Wednesday, October 24, 2012
It all started in the spring when our breeding turkeys were wiped out within a few days by a predator. We never saw any feathers or feet or anything, so although we initially thought it was a raccoon because the turkeys usually roost in the trees, we think it's more likely that it was a coyote that grabbed them during the day and carried them off. Only one hen had set so far, and as luck would have it, she had decided to hatch a bunch of duck eggs. Who knew I needed to check up on the eggs to be sure she was actually sitting on turkey eggs?
So, it was the end of May, and I was frantically trying to find turkey poults to purchase. All of the hatcheries were sold out of heritage poults, but they did have "hatchery choice" selections available, which are generally whatever is left of a variety of breeds. I assumed that we'd get mostly heritage poults. Bad assumption! Of the 20 poults they shipped us, only three were heritage, and one died within a few days. The rest were broad breasted bronze and white turkeys, which are the modern mutant breeds.
We had raised broad breasted bronze turkeys in years past because some people wanted free range turkeys that were more than 20 pounds, which just is not going to happen with a heritage turkey. I had chosen the bronze instead of white because they are not supposed to get as big as the white turkeys. However, if you raise them as long as the heritage turkeys before butchering, you will still wind up with turkeys that weigh 30-40 pounds, which is completely nuts! No one wants to buy them, of course. We donated one to our church one year for Thanksgiving dinner, and it fed about 60 people.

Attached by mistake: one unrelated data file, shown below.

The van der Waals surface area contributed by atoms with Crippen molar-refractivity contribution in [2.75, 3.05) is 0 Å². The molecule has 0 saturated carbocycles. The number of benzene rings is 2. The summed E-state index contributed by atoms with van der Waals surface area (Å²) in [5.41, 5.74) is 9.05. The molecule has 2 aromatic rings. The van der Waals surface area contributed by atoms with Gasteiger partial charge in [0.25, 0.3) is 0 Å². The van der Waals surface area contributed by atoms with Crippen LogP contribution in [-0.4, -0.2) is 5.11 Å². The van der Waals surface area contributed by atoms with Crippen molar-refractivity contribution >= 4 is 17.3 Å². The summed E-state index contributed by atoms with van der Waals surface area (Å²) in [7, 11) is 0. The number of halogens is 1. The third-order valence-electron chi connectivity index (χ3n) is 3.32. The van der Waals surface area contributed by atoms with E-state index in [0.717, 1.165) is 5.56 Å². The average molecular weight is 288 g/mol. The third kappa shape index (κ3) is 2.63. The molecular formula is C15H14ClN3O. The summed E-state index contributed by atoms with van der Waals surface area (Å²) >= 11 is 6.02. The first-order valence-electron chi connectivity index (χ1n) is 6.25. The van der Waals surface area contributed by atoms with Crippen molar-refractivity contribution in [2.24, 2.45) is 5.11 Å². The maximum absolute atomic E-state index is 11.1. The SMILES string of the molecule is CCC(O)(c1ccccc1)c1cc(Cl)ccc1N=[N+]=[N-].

I really prefer having the turkeys processed in October also. It is far less stressful. People have the option of driving out to the farm on a weekend to see the animals, visit with us, and pick up their bird. Of course, we can still deliver them if people prefer, but it doesn't have to be the very next day in a marathon drive around northern Illinois.
As we are trying to figure out how to simplify our lives, this event has me thinking about whether or not we want to start another flock of heritage turkeys. When we started ten years ago, heritage turkeys were critically endangered. There were only a few thousand in the entire United States, and I was really excited about helping to grow their numbers and introduce them to consumers. Today there are a few thousand bourbon reds, which is only one breed. Because they can fly, they have always been a challenge to raise free range. One year, more than twenty of them simply disappeared one day. There is a part of me that is tempted to just order poults every spring, raise them, and butcher them all in the fall. Well, I have a few months to think about it.